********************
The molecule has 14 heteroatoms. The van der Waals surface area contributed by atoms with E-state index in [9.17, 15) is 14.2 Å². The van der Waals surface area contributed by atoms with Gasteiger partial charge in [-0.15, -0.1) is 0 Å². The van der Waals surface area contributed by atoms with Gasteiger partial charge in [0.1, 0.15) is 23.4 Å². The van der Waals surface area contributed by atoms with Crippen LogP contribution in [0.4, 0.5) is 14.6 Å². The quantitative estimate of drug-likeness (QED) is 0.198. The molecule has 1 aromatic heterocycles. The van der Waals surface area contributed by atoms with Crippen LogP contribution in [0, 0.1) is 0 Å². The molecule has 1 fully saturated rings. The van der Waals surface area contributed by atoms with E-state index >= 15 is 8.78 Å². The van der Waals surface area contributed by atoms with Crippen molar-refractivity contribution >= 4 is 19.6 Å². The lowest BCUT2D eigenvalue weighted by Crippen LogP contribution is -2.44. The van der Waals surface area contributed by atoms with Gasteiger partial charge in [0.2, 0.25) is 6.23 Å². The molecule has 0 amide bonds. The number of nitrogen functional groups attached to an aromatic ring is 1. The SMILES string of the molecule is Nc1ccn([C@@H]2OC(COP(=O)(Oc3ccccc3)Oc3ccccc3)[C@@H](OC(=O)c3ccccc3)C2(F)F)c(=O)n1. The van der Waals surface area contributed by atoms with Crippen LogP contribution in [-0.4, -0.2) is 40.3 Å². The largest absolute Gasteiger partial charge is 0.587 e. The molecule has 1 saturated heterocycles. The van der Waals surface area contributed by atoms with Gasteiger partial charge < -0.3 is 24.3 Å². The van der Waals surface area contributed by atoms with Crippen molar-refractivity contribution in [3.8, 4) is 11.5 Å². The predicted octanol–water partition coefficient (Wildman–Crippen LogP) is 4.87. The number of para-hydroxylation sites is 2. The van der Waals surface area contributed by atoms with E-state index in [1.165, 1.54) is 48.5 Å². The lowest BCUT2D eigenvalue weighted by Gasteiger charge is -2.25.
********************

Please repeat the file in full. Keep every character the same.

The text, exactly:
The molecule has 14 heteroatoms. The van der Waals surface area contributed by atoms with E-state index in [9.17, 15) is 14.2 Å². The van der Waals surface area contributed by atoms with Gasteiger partial charge in [-0.15, -0.1) is 0 Å². The van der Waals surface area contributed by atoms with Gasteiger partial charge in [0.1, 0.15) is 23.4 Å². The van der Waals surface area contributed by atoms with Crippen LogP contribution in [0.4, 0.5) is 14.6 Å². The quantitative estimate of drug-likeness (QED) is 0.198. The molecule has 1 aromatic heterocycles. The van der Waals surface area contributed by atoms with Crippen LogP contribution in [0, 0.1) is 0 Å². The molecule has 1 fully saturated rings. The van der Waals surface area contributed by atoms with E-state index >= 15 is 8.78 Å². The van der Waals surface area contributed by atoms with Crippen molar-refractivity contribution >= 4 is 19.6 Å². The lowest BCUT2D eigenvalue weighted by Crippen LogP contribution is -2.44. The van der Waals surface area contributed by atoms with Gasteiger partial charge in [0.2, 0.25) is 6.23 Å². The molecule has 0 amide bonds. The number of nitrogen functional groups attached to an aromatic ring is 1. The SMILES string of the molecule is Nc1ccn([C@@H]2OC(COP(=O)(Oc3ccccc3)Oc3ccccc3)[C@@H](OC(=O)c3ccccc3)C2(F)F)c(=O)n1. The van der Waals surface area contributed by atoms with Crippen LogP contribution in [-0.4, -0.2) is 40.3 Å². The largest absolute Gasteiger partial charge is 0.587 e. The molecule has 1 saturated heterocycles. The van der Waals surface area contributed by atoms with Gasteiger partial charge < -0.3 is 24.3 Å². The van der Waals surface area contributed by atoms with Crippen molar-refractivity contribution in [3.8, 4) is 11.5 Å². The predicted octanol–water partition coefficient (Wildman–Crippen LogP) is 4.87. The number of para-hydroxylation sites is 2. The van der Waals surface area contributed by atoms with E-state index in [1.165, 1.54) is 48.5 Å². The lowest BCUT2D eigenvalue weighted by Gasteiger charge is -2.25.